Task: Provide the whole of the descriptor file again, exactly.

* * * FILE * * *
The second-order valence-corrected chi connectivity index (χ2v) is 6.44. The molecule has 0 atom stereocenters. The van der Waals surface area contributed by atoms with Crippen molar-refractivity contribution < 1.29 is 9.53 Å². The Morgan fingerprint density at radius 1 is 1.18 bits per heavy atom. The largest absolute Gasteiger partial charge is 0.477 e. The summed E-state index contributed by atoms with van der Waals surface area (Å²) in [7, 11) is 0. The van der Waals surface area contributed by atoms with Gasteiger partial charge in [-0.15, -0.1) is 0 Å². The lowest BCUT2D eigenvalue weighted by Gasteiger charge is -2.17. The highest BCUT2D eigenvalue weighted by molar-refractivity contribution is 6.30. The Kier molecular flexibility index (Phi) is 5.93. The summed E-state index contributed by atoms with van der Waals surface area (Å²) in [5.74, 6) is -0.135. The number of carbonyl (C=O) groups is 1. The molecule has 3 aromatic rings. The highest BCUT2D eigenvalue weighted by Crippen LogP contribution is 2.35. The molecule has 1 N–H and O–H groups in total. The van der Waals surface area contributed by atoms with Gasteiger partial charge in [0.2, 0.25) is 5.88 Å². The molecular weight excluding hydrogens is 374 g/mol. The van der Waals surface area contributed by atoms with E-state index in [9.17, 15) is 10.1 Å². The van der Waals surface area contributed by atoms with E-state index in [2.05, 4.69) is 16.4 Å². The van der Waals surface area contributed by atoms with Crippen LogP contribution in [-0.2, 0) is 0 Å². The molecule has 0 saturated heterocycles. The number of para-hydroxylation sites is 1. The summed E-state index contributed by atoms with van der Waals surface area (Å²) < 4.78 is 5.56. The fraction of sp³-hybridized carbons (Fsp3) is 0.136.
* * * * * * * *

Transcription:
The second-order valence-corrected chi connectivity index (χ2v) is 6.44. The molecule has 0 atom stereocenters. The van der Waals surface area contributed by atoms with Crippen molar-refractivity contribution < 1.29 is 9.53 Å². The Morgan fingerprint density at radius 1 is 1.18 bits per heavy atom. The largest absolute Gasteiger partial charge is 0.477 e. The summed E-state index contributed by atoms with van der Waals surface area (Å²) in [7, 11) is 0. The van der Waals surface area contributed by atoms with Gasteiger partial charge in [-0.15, -0.1) is 0 Å². The lowest BCUT2D eigenvalue weighted by Gasteiger charge is -2.17. The highest BCUT2D eigenvalue weighted by molar-refractivity contribution is 6.30. The Kier molecular flexibility index (Phi) is 5.93. The summed E-state index contributed by atoms with van der Waals surface area (Å²) in [5.74, 6) is -0.135. The number of carbonyl (C=O) groups is 1. The molecule has 3 aromatic rings. The highest BCUT2D eigenvalue weighted by Crippen LogP contribution is 2.35. The molecule has 1 N–H and O–H groups in total. The van der Waals surface area contributed by atoms with Gasteiger partial charge in [0.2, 0.25) is 5.88 Å². The molecular weight excluding hydrogens is 374 g/mol. The van der Waals surface area contributed by atoms with E-state index in [9.17, 15) is 10.1 Å². The van der Waals surface area contributed by atoms with E-state index in [2.05, 4.69) is 16.4 Å². The van der Waals surface area contributed by atoms with Crippen LogP contribution in [-0.2, 0) is 0 Å². The molecule has 0 saturated heterocycles. The number of para-hydroxylation sites is 1. The summed E-state index contributed by atoms with van der Waals surface area (Å²) < 4.78 is 5.56. The fraction of sp³-hybridized carbons (Fsp3) is 0.136.